There have been an interesting number of sports podcasts doing live shows over the past few years, including The Shutdown Fullcast, Men In Blazers, and, quite recently, Travis and Jason Kelce’s New Heights around this year’s NFL Draft. The latest one to take their show on the road is House of Highlights NBA podcast Through The Wire.
Through The Wire has been with WBD Sports’ House of Highlights for nearly five years now, and they’re set for their first standalone live show in Philadelphia Friday. That’s part of a larger tour they’re conducting over the next few months, with some of the further stops (Miami, Toronto, Las Vegas (during Summer League), and next season’s NBA Tip-Off) tied into the NBA on TNT American Express Road Show. Ahead of Friday’s (sold-out) tour stop in Philadelphia, HoH GM Drew Muller and TTW’s Pierre Andresen (one of the show’s four hosts alongside Kenny Beecham, Mike Heard, and Darrick Miller, all seen above in a 2018 episode) spoke to AA via email on how the podcast’s relationship with HoH has gone, and why this tour was the right fit for them.
To start with, Muller said the pitch he and HoH received from Beecham around the then-nascent and independent TTW in 2018 stood out from the “hundreds” they were getting at that time thanks to their persistence and chemistry. On the persistence front, he said the HoH team was impressed not just that TTW kept making content regularly, but that they showed a passion for improving.
“It is extremely hard to put your head down and crank out hour-long episodes, week after week. The rare creators that can do it demonstrate a real resilience and belief in themselves that jumps off the screen. It also comes across in the content, as they continuously refined the smallest details about how they interacted, debated and structured their shows.”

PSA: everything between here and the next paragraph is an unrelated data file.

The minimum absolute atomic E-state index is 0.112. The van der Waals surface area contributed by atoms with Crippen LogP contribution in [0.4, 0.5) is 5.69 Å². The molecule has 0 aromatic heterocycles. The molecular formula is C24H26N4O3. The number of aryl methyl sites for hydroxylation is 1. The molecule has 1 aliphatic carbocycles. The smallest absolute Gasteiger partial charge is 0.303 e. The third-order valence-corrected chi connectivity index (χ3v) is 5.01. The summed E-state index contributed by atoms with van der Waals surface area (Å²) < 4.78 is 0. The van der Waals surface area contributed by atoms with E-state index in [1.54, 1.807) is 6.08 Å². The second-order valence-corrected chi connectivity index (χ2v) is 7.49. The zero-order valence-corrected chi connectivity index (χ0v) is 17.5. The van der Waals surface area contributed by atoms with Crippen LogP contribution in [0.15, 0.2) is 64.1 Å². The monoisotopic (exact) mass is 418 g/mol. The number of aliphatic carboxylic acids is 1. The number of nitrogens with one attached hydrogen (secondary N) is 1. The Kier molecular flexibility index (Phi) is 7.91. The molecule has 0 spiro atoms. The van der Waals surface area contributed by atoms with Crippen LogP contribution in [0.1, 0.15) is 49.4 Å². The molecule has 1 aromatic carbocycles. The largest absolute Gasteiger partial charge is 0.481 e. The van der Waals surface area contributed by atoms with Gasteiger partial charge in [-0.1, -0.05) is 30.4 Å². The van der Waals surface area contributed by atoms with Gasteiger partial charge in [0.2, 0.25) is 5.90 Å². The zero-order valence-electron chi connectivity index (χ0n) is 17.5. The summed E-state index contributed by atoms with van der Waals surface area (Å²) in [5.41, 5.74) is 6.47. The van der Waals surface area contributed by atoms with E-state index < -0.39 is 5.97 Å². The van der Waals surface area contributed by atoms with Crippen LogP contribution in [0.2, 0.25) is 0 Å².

On the chemistry front, Muller said the hosts’ friendship (which dates back to their childhoods) helped them stand out in a crowded space.
“Their chemistry was immediately evident when watching their episodes. There’s just something innate to the dialogue that childhood friends have that feels so natural and relatable, especially when compared to a group of traditional hosts who don’t have that authentic relationship and dynamic. The way their roles as friends and inside jokes bleed into the show made them special and makes their banter super relatable for young fans. And that’s exactly what we try to do at HoH in maintaining a young, authentic voice that speaks ‘with’ you, not ‘at you.’ TTW are exactly that.”
Andresen said TTW needed that level of support to stand out in a crowded space.
“Initially in 2017 when my co-host Kenny, who’s also my cousin, reached out to House of Highlights, we were new, so we were eager, and we were looking for anyone who would believe in us and give us that stamp of approval or validation. Because when you’re new and when you’re trying to enter these industries, it’s important to have that backing.”
“When someone who’s significant already in that field goes out of their way to say ‘We believe in you, we see the vision, and we’re behind you,’ it gives you a second wind, a newfound confidence to go extra harder. Without that, you just kind of exist with all the podcasts that are looking to find their way. But once you get that co-sign, whether it’s in sports or media, when you get a co-sign from someone who’s significant, it gives you that breath of fresh air, of ‘Okay, we’re here, we can do this, and this can become something.'”